The politics of hurricane relief:
A less obvious what-might-have-been worth considering is, what if Katrina had struck during an election year? Would the Bush administration have swooped in with a more muscular, proactive response to the catastrophe? After all, the administration's previous track record on hurricane relief might lead one to believe its performance this time could have been far superior.
FEMA's often invisible and incompetent reaction to the devastation in New Orleans stands in sharp contrast to the way the relief agency and the entire Bush administration sprang into action last summer as a series of deadly hurricanes -- Charley, Frances, Ivan and Jeanne -- battered the crucial swing state of Florida just weeks before Election Day.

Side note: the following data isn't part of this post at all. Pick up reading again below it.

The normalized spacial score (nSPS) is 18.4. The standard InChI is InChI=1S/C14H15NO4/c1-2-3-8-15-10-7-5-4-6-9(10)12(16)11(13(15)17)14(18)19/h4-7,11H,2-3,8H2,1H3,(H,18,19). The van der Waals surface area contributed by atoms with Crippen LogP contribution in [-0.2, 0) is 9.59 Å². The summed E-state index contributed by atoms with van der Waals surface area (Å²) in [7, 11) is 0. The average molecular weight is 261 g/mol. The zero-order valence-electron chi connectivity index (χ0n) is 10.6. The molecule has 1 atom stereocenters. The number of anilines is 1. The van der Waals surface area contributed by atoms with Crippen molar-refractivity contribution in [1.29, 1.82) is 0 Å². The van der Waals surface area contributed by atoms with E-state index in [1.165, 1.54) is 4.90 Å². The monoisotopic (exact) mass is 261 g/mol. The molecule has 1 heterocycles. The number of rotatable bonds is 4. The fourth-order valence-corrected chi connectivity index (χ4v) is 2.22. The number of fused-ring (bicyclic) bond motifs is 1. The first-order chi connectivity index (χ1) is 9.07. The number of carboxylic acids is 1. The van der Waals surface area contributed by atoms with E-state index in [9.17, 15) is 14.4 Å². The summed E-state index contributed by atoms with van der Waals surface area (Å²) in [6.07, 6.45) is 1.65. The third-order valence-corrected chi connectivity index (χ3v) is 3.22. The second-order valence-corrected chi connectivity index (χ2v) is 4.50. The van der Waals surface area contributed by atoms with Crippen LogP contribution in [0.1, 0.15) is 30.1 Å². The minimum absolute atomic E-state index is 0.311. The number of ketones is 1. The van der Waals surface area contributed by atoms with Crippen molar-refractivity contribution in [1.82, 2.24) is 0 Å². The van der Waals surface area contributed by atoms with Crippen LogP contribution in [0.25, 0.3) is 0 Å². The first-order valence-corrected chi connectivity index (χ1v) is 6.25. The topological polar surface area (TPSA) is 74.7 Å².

There's no question that the scale of the New Orleans disaster far surpasses what Florida faced. But even so, a look back at the administration's relief efforts in 2004 indicates that a quick response to a potentially politically damaging situation commanded a higher priority from the top levels of government back then than did the flooding of New Orleans in 2005.